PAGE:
It seems possible that the new Board members quickly realized that virtually no useful information came from people in key administrative positions at CSU. Particularly problematic was the report from Enrollment Management, which was obviously a production of the Provost’s office, since it was virtually content free, except for items that could charitably be described as ludicrous.
Remember that these people have been making unfulfilled promises for the past six years or so. The beginning of the report is truly breathtaking in its fantasizing. The “goal” for the fall is to increase the number of incoming freshmen and transfer students by 100 percent over the anemic 2016 figure, with a 20 percent increase in graduate/professional students. This translates to 592 new undergraduates and 245 new graduate students, a total incoming student population of 837. I’ll talk about the numbers I think we’ll be able to realize in a moment, but first there are a number of reasons this “goal” is ridiculous: first, Admissions is down to one actual admissions person, since the Director of Admissions recently left the university. There are currently no job announcements for any additional staff to do the work in that area. Second, as the report indicates, our fall applications are currently at 2600. For fall 2014 and 2015, the university received better than 7000 undergraduate applications, which yielded in those two years 803 and 697 new undergraduates. I don’t know how many applications we received for fall 2016, but our new undergraduates totaled 296. The consistent failure of the administrators responsible for attracting new students to Chicago State coupled with the absence of personnel to actually do the work of admitting students does not auger well for the success of this endeavor.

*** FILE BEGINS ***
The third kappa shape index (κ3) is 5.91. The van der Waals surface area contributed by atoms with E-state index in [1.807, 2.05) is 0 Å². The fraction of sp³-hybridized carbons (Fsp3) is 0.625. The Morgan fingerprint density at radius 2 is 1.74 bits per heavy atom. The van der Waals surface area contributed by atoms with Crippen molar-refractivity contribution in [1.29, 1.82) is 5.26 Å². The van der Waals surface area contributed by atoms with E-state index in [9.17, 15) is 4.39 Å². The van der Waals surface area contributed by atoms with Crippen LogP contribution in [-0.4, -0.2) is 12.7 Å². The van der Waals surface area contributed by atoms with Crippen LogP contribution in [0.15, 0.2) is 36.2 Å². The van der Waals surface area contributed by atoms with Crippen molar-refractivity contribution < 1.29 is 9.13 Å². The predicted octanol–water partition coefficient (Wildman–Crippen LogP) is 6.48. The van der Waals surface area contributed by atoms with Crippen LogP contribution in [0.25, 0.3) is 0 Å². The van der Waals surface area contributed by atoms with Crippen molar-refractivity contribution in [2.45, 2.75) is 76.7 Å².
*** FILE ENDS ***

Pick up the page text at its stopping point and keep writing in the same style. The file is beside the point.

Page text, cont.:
Of course, the university also loses students during the year. For the years complete data is available (2009-10 to 2013-14), just over 20.3 percent of our undergraduate students left the university; either by graduating or for other reasons. Additionally, 18.9 percent of our graduates finished their programs. Taking this fall’s enrollment figure of 3578 (1226 graduate students) as the point of departure, we should expect to lose at least 477 undergraduates and an additional 232 graduate students, for a total of 709. Based on the projected graduation numbers and given the “goal” of increasing graduate enrollment by 20 percent, it becomes necessary to attract 477 new graduate students. Thus, doubling our incoming undergraduate student population and increasing our graduate population by 20 percent would increase our actual enrollment by 373 to 3951. Absolutely ridiculous.
Unfortunately, the projected figures on student losses are likely quite low. Enrollment Management reported 245 applications for fall graduation. Given that spring graduation is typically much larger, I think it likely we will approach 650 undergrad graduates. Adding to that total the expected 232 graduate students finishing their programs, we will lose 882 students this year to graduation alone (we graduated a total of 949 last year). Adding to that total the 5.7 percent of undergraduates (134 students at our current enrollment level) who leave school for other reasons, our projected student losses before fall 2017 come to 1016 students. So the enrollment “goals,” if attained, will leave us with a net gain of 66 students for a total enrollment of 3644.
It just gets worse from here. If we only attract a similar number of students as the 296 who enrolled last year, our enrollment would be 3103. Last year the graduate student population dropped by around 6 percent (by 79 students). If we do that again this fall, our graduate population will be at 1152, rather than the 1471 the enrollment “goal” seeks to produce, the enrollment drops to 3029. Frankly, I think we’ll struggle to reach 3,000 students in fall 2017. I fervently hope I am wrong.